Performance & Hotrod Business May '14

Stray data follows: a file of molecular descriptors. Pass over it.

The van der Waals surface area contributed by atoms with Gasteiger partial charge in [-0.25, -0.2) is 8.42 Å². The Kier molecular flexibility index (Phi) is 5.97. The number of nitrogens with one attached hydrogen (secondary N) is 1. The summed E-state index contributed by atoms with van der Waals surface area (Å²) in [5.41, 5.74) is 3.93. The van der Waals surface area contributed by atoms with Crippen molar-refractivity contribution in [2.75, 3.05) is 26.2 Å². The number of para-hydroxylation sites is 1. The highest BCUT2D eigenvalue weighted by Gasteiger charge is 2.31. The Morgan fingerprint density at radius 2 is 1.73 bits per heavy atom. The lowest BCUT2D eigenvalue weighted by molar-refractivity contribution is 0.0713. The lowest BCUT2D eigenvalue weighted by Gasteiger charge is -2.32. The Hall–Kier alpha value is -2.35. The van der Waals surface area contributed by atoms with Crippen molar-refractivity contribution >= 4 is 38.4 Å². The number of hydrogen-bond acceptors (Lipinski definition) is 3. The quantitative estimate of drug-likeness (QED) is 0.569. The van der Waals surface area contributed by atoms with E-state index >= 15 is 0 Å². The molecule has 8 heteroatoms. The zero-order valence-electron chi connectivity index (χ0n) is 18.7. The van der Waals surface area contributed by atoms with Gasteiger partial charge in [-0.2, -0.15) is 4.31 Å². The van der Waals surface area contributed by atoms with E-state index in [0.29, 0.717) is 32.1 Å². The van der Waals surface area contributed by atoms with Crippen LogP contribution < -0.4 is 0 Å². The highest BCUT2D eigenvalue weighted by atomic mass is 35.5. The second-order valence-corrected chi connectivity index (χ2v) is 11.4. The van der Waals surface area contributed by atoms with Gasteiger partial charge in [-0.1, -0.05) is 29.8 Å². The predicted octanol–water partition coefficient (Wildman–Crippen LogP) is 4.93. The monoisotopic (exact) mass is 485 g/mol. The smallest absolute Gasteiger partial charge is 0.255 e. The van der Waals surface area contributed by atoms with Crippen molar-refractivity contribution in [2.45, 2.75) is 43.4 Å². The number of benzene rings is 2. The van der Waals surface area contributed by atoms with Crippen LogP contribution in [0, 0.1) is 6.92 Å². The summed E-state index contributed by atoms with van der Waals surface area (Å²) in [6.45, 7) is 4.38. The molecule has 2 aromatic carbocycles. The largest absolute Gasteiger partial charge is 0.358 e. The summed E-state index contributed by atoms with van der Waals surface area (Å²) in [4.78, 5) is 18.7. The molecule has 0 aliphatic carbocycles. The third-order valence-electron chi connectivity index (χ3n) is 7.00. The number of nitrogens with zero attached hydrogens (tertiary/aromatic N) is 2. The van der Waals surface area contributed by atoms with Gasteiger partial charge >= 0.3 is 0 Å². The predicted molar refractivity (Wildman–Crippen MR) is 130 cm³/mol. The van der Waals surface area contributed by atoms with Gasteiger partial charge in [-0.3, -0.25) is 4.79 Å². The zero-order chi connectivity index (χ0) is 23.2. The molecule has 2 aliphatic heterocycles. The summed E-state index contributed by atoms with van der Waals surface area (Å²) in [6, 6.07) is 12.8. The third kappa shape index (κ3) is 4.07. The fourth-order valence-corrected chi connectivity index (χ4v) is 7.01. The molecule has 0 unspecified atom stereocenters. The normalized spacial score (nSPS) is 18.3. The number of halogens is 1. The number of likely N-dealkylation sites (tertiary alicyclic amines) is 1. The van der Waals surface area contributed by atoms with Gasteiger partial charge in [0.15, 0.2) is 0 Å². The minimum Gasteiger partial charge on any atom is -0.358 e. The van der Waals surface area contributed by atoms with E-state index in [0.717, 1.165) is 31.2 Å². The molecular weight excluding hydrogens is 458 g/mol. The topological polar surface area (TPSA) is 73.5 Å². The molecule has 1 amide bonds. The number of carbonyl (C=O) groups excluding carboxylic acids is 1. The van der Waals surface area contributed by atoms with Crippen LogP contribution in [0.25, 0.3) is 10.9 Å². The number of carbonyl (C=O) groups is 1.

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May 2014 n Performance & Hotrod Business n 63 John F. Katz is a free- lance automotive jour- nalist and historian. He is a regular contributor to Performance & Ho- trod Business as well as other automo- tive industry publications. He lives and works in south-central Pennsylvania. variety of battery terminals, including the new UBT-840, which connects to the factory cable—no need to cut anything—while providing additional ports for 0-, 4-, and 8-gauge cable. KnuKonceptz has also introduced a vibration-dampening material called KnoKnoise. KnoKnoise dampens panel vibrations caused by the sound system—or by other sources such as wind, road, or mechanical noise. "Making your interior quieter improves the sound quality of the audio system you've just installed," says Greenberg. Sheets of KnoKnoise are easily cut to shape; then peel off the backing and apply. Jobin also cites the importance of soundproofing: "Understand that the more soundproofing generated in a potentially confined space, as well as less current taxing the electrical sys- tem of an older vehicle. "Additionally, smaller amps offer more flexibility in mounting location." Electrical as well as physical issues need to be considered also; cars and trucks built before the 1980s weren't wired for more ste- reo wattage than most people have in their homes. Some things haven't changed. "Despite all the new technology out there," Haynes observes, "you're still dealing basically with 12-volt power and an audio signal. But if you're planning on putting 1,000-watt am- plifiers in an older car, you better make sure you have a battery and alternator that are up to the job." "It takes power to make power," adds Jobin. "Hot rods and classics may have a minimal alternator—or even a generator— so you do not want amplifiers that draw a lot of current. The efficiency of our KICKER PX amplifiers is above 90 percent." And the amps are "about the size of a brick," making them "hot rod-friendly, as they can be hidden in previously impossible locations." Some super-high-wattage systems may require some beefy cable connected directly to the battery. So KnuKonconeptz offers a • Top ring and oil ring faces coated with ceramic PVD for superior scuff and heat resistance • Top ring and oil rings made of gas nitride hardened stainless steel • Second ring made of ductile iron with Napier profile for optimum oil scraping ability • Compatible with all racing fuels and injections Engine Pro's New NITRO Black Racing Rings Outlast the Competition For more information go to that can be applied to a vehicle, the more 'effective' the stereo system will be. Good door and window seals, energy-absorbing material under the headliner and carpet, and a quieter exhaust will all allow the ste- reo to be better-heard while cruising down the road." He recommends maximizing sound- proofing first, then "once the noise floor is lowered," a system can be custom-designed for the improved acoustical environment. "Of course," Jobin continues, "if the ve- hicle retains all the visceral attractions of a true hot rod, then the stereo will need to be bigger, heavier, and draw more current to be heard over the background noise. Many of the good stitchers working to- day understand audio better than they did years ago, and can help with suggestions regarding what works and what doesn't. So make sure you consult with your interior person before installing any audio gear." Sounds good to us. New high-tech audio systems are small but de- liver big sound and usu- ally fit within the limited confines of many vintage hot rods. PHBMAYp58-91.indd 63 4/2/14 1:53 PM

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